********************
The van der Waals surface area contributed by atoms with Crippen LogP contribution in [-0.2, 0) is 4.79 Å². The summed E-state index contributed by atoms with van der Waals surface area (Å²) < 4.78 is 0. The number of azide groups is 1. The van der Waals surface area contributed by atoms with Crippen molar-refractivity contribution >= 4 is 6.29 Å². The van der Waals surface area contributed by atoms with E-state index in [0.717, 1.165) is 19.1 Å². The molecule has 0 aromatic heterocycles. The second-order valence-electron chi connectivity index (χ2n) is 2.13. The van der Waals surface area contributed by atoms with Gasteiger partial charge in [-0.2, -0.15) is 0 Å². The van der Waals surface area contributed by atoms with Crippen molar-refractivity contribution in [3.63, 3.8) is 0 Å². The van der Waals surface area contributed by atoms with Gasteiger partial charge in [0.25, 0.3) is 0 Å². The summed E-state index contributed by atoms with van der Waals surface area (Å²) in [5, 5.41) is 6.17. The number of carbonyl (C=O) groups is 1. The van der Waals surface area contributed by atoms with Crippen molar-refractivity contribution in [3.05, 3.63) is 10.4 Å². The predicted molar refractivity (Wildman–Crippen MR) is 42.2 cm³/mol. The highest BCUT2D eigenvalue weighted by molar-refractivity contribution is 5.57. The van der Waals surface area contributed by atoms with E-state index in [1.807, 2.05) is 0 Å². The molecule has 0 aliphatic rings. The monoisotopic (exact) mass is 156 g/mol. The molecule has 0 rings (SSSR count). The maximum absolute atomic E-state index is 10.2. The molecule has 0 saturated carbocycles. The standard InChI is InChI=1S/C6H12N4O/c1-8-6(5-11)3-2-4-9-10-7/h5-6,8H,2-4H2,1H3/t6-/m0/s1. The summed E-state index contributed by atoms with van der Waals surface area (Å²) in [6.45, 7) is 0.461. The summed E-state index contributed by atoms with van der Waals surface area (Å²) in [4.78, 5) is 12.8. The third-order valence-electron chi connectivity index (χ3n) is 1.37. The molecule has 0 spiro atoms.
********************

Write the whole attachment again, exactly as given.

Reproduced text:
The van der Waals surface area contributed by atoms with Crippen LogP contribution in [-0.2, 0) is 4.79 Å². The summed E-state index contributed by atoms with van der Waals surface area (Å²) < 4.78 is 0. The number of azide groups is 1. The van der Waals surface area contributed by atoms with Crippen molar-refractivity contribution >= 4 is 6.29 Å². The van der Waals surface area contributed by atoms with E-state index in [0.717, 1.165) is 19.1 Å². The molecule has 0 aromatic heterocycles. The second-order valence-electron chi connectivity index (χ2n) is 2.13. The van der Waals surface area contributed by atoms with Gasteiger partial charge in [-0.2, -0.15) is 0 Å². The van der Waals surface area contributed by atoms with Crippen molar-refractivity contribution in [3.63, 3.8) is 0 Å². The van der Waals surface area contributed by atoms with Gasteiger partial charge in [0.25, 0.3) is 0 Å². The summed E-state index contributed by atoms with van der Waals surface area (Å²) in [5, 5.41) is 6.17. The number of carbonyl (C=O) groups is 1. The van der Waals surface area contributed by atoms with Crippen molar-refractivity contribution in [3.05, 3.63) is 10.4 Å². The predicted molar refractivity (Wildman–Crippen MR) is 42.2 cm³/mol. The highest BCUT2D eigenvalue weighted by molar-refractivity contribution is 5.57. The van der Waals surface area contributed by atoms with E-state index in [1.807, 2.05) is 0 Å². The molecule has 0 aliphatic rings. The monoisotopic (exact) mass is 156 g/mol. The molecule has 0 rings (SSSR count). The maximum absolute atomic E-state index is 10.2. The molecule has 0 saturated carbocycles. The standard InChI is InChI=1S/C6H12N4O/c1-8-6(5-11)3-2-4-9-10-7/h5-6,8H,2-4H2,1H3/t6-/m0/s1. The summed E-state index contributed by atoms with van der Waals surface area (Å²) in [6.45, 7) is 0.461. The summed E-state index contributed by atoms with van der Waals surface area (Å²) in [4.78, 5) is 12.8. The third-order valence-electron chi connectivity index (χ3n) is 1.37. The molecule has 0 spiro atoms.